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God's a nutter

#21mercurydudePosted 1/25/2013 2:13:18 PM
TheRealJiraiya posted...
JonWood007 posted...
If heaven exists and all the great stuff you say is true....why not just make heaven?

And don't say "sin", because suffering and death were around long before us, according to evolutionary theory.


Sin.

If God had made the world with a bunch of new creations, they would have sinned and ruined the whole deal. So he gave us a place to become better folks, overcome evil, and then start again in a new world as free agents with the wisdom and experience and willpower it takes to avoid evil.

Sounds like you're saying that he's too inept to create anything that isn't flawed, despite his already having done so when he created angels. Besides, the question was about making heaven, as in just skipping to the happy ending part; that way, he doesn't even have to bother with those that he desires not to perish, because they'd never have been created to disobey him in the first place.
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"I am going to light a fire in Paradise and pour water on Hell, so that both veils completely vanish." - Rabia Al-'Adawiyya
#22mercurydudePosted 1/25/2013 2:27:40 PM(edited)
TheRealJiraiya posted...
Gegengegengegen posted...
So then what's the point at all of creating a life that does nothing but suffer and cause suffering only to be snuffed out?


Who the heck leads such a life?

God doesnt create that sort of thing. He creates free agents, who in turn create suffering.


A child born with a certain condition such as Harlequin ichthyosis. There are a handful who survive that condition to live into adulthood, but it's usually a death sentence, wherein a baby lives a very brief life of nothing but suffering, and the parents likewise can only see their child writhe in torment for the short time that it's with them.

Edited, because I guess you could say the previous example I gave is a case of free agents causing suffering, but this one still wouldn't be.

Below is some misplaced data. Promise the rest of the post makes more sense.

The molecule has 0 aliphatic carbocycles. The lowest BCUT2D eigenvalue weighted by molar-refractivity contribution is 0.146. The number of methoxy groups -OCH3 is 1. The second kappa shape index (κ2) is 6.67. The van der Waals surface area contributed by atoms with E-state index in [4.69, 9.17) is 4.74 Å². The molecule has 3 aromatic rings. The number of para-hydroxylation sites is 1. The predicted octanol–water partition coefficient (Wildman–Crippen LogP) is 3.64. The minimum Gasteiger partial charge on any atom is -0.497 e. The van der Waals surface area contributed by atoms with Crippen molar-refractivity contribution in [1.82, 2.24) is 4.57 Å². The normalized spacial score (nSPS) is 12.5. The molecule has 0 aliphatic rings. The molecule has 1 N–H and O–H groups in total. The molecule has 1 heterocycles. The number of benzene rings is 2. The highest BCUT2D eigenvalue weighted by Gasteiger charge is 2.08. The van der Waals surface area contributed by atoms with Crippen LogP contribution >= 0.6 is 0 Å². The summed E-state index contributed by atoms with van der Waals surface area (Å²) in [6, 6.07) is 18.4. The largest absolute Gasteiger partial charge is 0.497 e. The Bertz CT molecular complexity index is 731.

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"I am going to light a fire in Paradise and pour water on Hell, so that both veils completely vanish." - Rabia Al-'Adawiyya
#23TheRealJiraiyaPosted 1/25/2013 2:25:24 PM
JonWood007 posted...
Well, if we're talking moral development, how come Christianity, at least certain brands (see the you can't criticize God topic), encourage blind obedience over thinking for yourself?


Those sects are teaching the wrong thing in my opinion. You should go talk to those people. This applies to the following paragraph as well.

There's also other issues. Now, I get the annhilationist point of view, but why send people to hell if they don't obey? Why not reincarnation? You fail a test, you keep taking it again until you pass, I'm sure most people would learn over several life times. But why eternal torture?


I am an annihilationist, I dont believe in eternal torture.

Why wait until only 3000 years ago to begin interacting with humanity?


Can you prove he did?

That's a cosmic blink of the eye. What abut the moral development of all the humans who came before? What about the animals? Did God really make the universe for us? What about aliens? Will we see aliens in heaven? Do aliens/animals/organisms have eternal souls? If not, why do we? Does intelligence really make someone's existence persistent in the afterlife? If so, how?


I dont know, I dont know, probably not, probably, maybe, I dont even believe WE have eternal souls yet, we dont, I dont believe intelligence gives us eternal life (God does), N/A.

I dont see anything inherently evil about a death, provided there is nothing malicious in its execution. That is my partial response to natural disasters. Ill add that it is possible that natural disasters and their existence helps build the moral character of humans such that they will be even stronger in the world to come.

I would argue that God gave us more than enough resources to feed our people. It is our failure that has created these problems youre talking about.

If evil actions had no consequences, how would we grow, and is it truly free will if you cannot impact the universe with your actions?

A lot of the rest of your questions can be answered with "I dont know". Ill address the "I dont know" answers at the bottom. If I dont answer something, assume that that is my response.